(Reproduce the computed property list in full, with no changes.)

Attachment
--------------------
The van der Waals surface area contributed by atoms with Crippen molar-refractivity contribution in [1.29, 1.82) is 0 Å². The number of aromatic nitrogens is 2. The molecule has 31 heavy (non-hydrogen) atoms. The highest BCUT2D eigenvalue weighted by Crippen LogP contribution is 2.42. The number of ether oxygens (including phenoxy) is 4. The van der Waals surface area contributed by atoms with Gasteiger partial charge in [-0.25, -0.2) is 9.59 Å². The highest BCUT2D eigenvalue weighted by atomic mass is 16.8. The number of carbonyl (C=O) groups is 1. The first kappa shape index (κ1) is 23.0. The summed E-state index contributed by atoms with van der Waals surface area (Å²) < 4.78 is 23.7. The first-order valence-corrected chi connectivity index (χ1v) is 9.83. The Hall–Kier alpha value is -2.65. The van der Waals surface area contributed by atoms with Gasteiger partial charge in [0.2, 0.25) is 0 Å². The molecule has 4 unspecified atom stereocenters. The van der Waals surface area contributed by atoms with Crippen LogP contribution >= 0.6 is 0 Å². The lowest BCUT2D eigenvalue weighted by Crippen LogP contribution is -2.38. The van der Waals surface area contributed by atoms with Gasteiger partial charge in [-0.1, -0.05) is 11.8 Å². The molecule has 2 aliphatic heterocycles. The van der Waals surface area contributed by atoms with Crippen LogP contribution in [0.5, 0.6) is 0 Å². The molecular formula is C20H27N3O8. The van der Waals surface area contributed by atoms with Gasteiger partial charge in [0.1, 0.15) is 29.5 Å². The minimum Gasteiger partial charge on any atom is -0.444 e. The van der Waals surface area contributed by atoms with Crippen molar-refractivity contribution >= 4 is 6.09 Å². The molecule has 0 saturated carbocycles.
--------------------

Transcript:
The van der Waals surface area contributed by atoms with Crippen molar-refractivity contribution in [1.29, 1.82) is 0 Å². The number of aromatic nitrogens is 2. The molecule has 31 heavy (non-hydrogen) atoms. The highest BCUT2D eigenvalue weighted by Crippen LogP contribution is 2.42. The number of ether oxygens (including phenoxy) is 4. The van der Waals surface area contributed by atoms with Gasteiger partial charge in [-0.25, -0.2) is 9.59 Å². The highest BCUT2D eigenvalue weighted by atomic mass is 16.8. The number of carbonyl (C=O) groups is 1. The first kappa shape index (κ1) is 23.0. The summed E-state index contributed by atoms with van der Waals surface area (Å²) < 4.78 is 23.7. The first-order valence-corrected chi connectivity index (χ1v) is 9.83. The Hall–Kier alpha value is -2.65. The van der Waals surface area contributed by atoms with Gasteiger partial charge in [0.2, 0.25) is 0 Å². The molecule has 4 unspecified atom stereocenters. The van der Waals surface area contributed by atoms with Crippen LogP contribution >= 0.6 is 0 Å². The lowest BCUT2D eigenvalue weighted by Crippen LogP contribution is -2.38. The van der Waals surface area contributed by atoms with Gasteiger partial charge in [-0.1, -0.05) is 11.8 Å². The molecule has 2 aliphatic heterocycles. The van der Waals surface area contributed by atoms with Crippen LogP contribution in [0.5, 0.6) is 0 Å². The molecular formula is C20H27N3O8. The van der Waals surface area contributed by atoms with Gasteiger partial charge in [0.1, 0.15) is 29.5 Å². The minimum Gasteiger partial charge on any atom is -0.444 e. The van der Waals surface area contributed by atoms with Crippen molar-refractivity contribution >= 4 is 6.09 Å². The molecule has 0 saturated carbocycles.